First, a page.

should be a constant 12 to 14 days. The length of time between menses, or cycle length,
is variable and may be normal length, shortened, or prolonged. Bleeding may be heavier
or lighter than previous menses and last for longer or shorter duration of time than was
previously usual.
2. Shortening of cycle length often occurs early in perimenopause and is associated with
ovulatory cycles, a shortened follicular phase, and elevated FSH levels.
3. Anovulatory cycles and prolonged cycles become more frequent as menopause
approaches, resulting in dysfunctional uterine bleeding (DUB) and oligomenorrhea.
DUB is defined as abnormal bleeding not caused by pelvic pathology, medications,
systemic disease, or pregnancy. It is a diagnosis of exclusion.
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PHYSIOLOGY OF MENOPAUSE
A Ovarian function. Follicular reserve is depleted and is finally manifested by a
permanent cessation in menses.
1. Few follicular units remain in the postmenopausal ovary, and those present are no
longer capable of a normal response despite stimulation by markedly elevated
gonadotropins.
a. FSH receptors are absent on a cellular level.
b. Estradiol production by the ovary depends on FSH stimulation of follicles, and is
negligible in the postmenopausal ovary. The greatest decline in estradiol levels are in the
first year after the FMP and decrease more gradually in subsequent years.
c. Estrone, a less potent estrogen than estradiol, is produced in negligible amounts by the
postmenopausal ovary. It is derived from metabolism of estradiol and from peripheral
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aromatization of androstenedione in adipose and muscle tissue. Estrone becomes the
predominant estrogen in menopause.
2. Ovarian stromal tissue continues to produce androgenic steroid hormones for several
years after menopause.
a. Although there is a lack of FSH receptors, ovarian stromal cells possess LH receptors
and respond with the production of ovarian androgens (e.g., androstenedione,
testosterone, and dehydroepiandrosterone [DHEA].
b. Androstenedine and DHEA production continues but at a decreased rate. Testosterone
production remains stable or may be slightly increased.
B Endocrinology
1. FSH levels are elevated 10 to 20 times above premenopausal levels, reaching a plateau 1
to 3 years after menopause, after which there is a gradual decline. This reflects loss of the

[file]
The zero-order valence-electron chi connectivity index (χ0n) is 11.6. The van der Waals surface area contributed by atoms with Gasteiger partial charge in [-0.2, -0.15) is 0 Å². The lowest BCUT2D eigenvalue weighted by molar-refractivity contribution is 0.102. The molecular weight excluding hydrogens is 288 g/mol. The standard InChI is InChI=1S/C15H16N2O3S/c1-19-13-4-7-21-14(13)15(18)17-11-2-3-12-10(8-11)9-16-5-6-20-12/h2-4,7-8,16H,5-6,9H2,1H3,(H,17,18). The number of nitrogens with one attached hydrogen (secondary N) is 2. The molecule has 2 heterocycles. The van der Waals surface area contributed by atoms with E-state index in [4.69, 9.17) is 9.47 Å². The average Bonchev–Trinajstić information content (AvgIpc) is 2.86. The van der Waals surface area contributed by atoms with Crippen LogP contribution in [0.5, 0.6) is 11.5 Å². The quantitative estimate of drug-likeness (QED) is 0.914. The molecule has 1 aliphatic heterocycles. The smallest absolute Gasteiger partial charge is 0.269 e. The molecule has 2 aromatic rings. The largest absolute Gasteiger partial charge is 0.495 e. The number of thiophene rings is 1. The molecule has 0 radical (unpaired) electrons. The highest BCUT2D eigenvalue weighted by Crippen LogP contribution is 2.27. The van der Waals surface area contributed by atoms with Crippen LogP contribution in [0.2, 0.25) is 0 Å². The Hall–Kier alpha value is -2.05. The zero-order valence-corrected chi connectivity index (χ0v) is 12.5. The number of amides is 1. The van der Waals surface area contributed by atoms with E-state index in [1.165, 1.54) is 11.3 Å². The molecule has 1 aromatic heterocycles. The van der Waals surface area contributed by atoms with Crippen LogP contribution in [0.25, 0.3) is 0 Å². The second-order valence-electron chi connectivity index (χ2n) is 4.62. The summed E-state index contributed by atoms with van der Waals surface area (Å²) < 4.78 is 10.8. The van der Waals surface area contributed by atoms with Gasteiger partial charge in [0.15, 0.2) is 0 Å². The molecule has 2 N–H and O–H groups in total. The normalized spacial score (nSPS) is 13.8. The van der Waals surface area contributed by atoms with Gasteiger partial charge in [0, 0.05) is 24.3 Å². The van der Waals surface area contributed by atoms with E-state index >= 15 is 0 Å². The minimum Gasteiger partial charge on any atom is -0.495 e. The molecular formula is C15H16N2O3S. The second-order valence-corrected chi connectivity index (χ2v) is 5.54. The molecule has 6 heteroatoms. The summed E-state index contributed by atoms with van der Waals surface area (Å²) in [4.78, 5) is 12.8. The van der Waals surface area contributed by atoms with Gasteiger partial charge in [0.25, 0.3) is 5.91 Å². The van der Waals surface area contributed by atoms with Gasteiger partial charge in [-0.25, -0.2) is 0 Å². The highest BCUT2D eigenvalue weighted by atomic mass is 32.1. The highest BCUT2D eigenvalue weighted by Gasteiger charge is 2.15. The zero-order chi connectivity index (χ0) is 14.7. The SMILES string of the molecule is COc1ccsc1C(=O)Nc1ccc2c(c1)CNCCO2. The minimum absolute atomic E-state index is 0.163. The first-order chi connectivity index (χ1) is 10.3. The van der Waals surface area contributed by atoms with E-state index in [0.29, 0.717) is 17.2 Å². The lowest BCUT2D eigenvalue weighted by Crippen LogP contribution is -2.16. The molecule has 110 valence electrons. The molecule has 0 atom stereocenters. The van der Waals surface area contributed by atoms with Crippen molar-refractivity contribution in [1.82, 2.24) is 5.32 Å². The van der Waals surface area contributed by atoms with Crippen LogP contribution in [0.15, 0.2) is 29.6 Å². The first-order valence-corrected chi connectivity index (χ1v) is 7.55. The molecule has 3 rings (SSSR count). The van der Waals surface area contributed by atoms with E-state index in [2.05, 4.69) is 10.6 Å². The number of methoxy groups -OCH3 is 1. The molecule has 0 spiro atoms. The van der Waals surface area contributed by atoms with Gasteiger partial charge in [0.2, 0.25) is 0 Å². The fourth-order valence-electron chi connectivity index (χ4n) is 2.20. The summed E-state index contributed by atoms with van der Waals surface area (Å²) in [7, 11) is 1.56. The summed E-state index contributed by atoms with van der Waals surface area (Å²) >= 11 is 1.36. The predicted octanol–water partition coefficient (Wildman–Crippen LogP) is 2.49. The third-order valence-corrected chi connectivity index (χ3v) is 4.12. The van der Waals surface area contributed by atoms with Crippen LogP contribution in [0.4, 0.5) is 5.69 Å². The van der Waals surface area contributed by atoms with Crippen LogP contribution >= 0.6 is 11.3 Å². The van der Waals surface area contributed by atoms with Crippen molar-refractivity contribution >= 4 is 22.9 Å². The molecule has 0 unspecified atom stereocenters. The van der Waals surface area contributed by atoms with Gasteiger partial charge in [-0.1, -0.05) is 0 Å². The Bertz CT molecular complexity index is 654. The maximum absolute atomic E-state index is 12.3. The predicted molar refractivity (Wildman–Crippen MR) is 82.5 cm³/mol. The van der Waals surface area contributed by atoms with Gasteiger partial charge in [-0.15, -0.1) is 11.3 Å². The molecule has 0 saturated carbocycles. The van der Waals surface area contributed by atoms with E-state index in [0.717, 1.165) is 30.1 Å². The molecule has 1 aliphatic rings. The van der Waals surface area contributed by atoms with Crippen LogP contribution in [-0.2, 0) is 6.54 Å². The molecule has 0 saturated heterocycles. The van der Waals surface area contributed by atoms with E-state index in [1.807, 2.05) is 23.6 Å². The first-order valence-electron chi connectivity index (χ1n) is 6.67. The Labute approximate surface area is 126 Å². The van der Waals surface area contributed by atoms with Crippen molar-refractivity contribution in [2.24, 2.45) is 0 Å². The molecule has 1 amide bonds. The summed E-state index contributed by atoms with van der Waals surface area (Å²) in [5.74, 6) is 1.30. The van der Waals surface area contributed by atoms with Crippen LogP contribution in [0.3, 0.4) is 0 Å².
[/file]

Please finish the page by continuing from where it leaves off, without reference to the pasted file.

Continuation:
negative feedback effects of both inhibin and estradiol. FSH levels never return to the
premenopausal range, even with estrogen replacement therapy, reflecting the influence of
inhibin.
2. LH levels rise two- to threefold after menopause, reaching a plateau in 1 to 3 years, after
which there is a gradual decline. This reflects the loss of the negative feedback effect of
estradiol. LH levels never reach those of FSH because of the shorter circulating half-life
of LH (30 minutes as opposed to 4 hours).
3. Although ovarian estrogen production is negligible after menopause, there is individual
variation in circulating estrogen levels because of peripheral conversion of androgenic
precursors to estrone.
a. Androgens, which serve as precursors for estrone, continue to be produced by the
postmenopausal ovary and the adrenal gland.
b. Aromatase enzymes that convert androgens to estrone primarily (and estradiol to a
lesser degree) are present in peripheral tissues but are predominantly present in adipose
tissue.
c. Estrogen levels vary with the degree of adiposity. Obesity can lead to a state of relative
estrogen excess.
4. Peripheral testosterone levels are decreased despite sustained or increased production
rates by the ovary. Circulating testosterone levels are the net result of androstenedione
and testosterone production by the adrenal gland and the ovary.
a. Testosterone and androstenedione production by the adrenal gland continue to fall with
progressive age.
b. Testosterone production by the ovaries does not decrease for several years after
menopause.
c. Androstenedione production by the ovary is markedly reduced after menopause and
accounts for the fall in circulating testosterone levels.
5. DHEA levels are reduced after menopause. However, DHEA sulfate levels, which reflect
adrenal gland activity, are unchanged.
6. Sex hormone-binding globulin (SHBG) is decreased by 40% in association with the
decrease of estradiol. As a result of the decrease in SHBG, the ratio of free androgen to
SHBG is increased, allowing more circulating unbound testosterone.
C Premature menopause or premature ovarian failure is the cessation of menses in a